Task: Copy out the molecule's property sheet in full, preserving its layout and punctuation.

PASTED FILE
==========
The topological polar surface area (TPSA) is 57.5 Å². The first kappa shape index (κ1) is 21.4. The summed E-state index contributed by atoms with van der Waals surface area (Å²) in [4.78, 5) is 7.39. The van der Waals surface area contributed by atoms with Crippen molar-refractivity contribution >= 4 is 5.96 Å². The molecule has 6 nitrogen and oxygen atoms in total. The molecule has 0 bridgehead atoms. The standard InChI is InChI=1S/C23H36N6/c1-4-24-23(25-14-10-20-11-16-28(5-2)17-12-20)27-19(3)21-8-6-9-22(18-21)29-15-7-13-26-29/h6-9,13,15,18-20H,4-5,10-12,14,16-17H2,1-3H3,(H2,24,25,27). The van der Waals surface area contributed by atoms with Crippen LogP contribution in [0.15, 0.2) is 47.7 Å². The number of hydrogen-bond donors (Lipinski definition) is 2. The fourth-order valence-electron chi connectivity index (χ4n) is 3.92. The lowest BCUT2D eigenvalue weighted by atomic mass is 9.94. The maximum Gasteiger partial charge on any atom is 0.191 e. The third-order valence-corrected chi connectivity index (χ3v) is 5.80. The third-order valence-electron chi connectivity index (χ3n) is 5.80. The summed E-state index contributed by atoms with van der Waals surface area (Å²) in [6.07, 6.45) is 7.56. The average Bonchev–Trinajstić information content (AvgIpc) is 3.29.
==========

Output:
The topological polar surface area (TPSA) is 57.5 Å². The first kappa shape index (κ1) is 21.4. The summed E-state index contributed by atoms with van der Waals surface area (Å²) in [4.78, 5) is 7.39. The van der Waals surface area contributed by atoms with Crippen molar-refractivity contribution >= 4 is 5.96 Å². The molecule has 6 nitrogen and oxygen atoms in total. The molecule has 0 bridgehead atoms. The standard InChI is InChI=1S/C23H36N6/c1-4-24-23(25-14-10-20-11-16-28(5-2)17-12-20)27-19(3)21-8-6-9-22(18-21)29-15-7-13-26-29/h6-9,13,15,18-20H,4-5,10-12,14,16-17H2,1-3H3,(H2,24,25,27). The van der Waals surface area contributed by atoms with Crippen LogP contribution in [0.15, 0.2) is 47.7 Å². The number of hydrogen-bond donors (Lipinski definition) is 2. The fourth-order valence-electron chi connectivity index (χ4n) is 3.92. The lowest BCUT2D eigenvalue weighted by atomic mass is 9.94. The maximum Gasteiger partial charge on any atom is 0.191 e. The third-order valence-corrected chi connectivity index (χ3v) is 5.80. The third-order valence-electron chi connectivity index (χ3n) is 5.80. The summed E-state index contributed by atoms with van der Waals surface area (Å²) in [6.07, 6.45) is 7.56. The average Bonchev–Trinajstić information content (AvgIpc) is 3.29.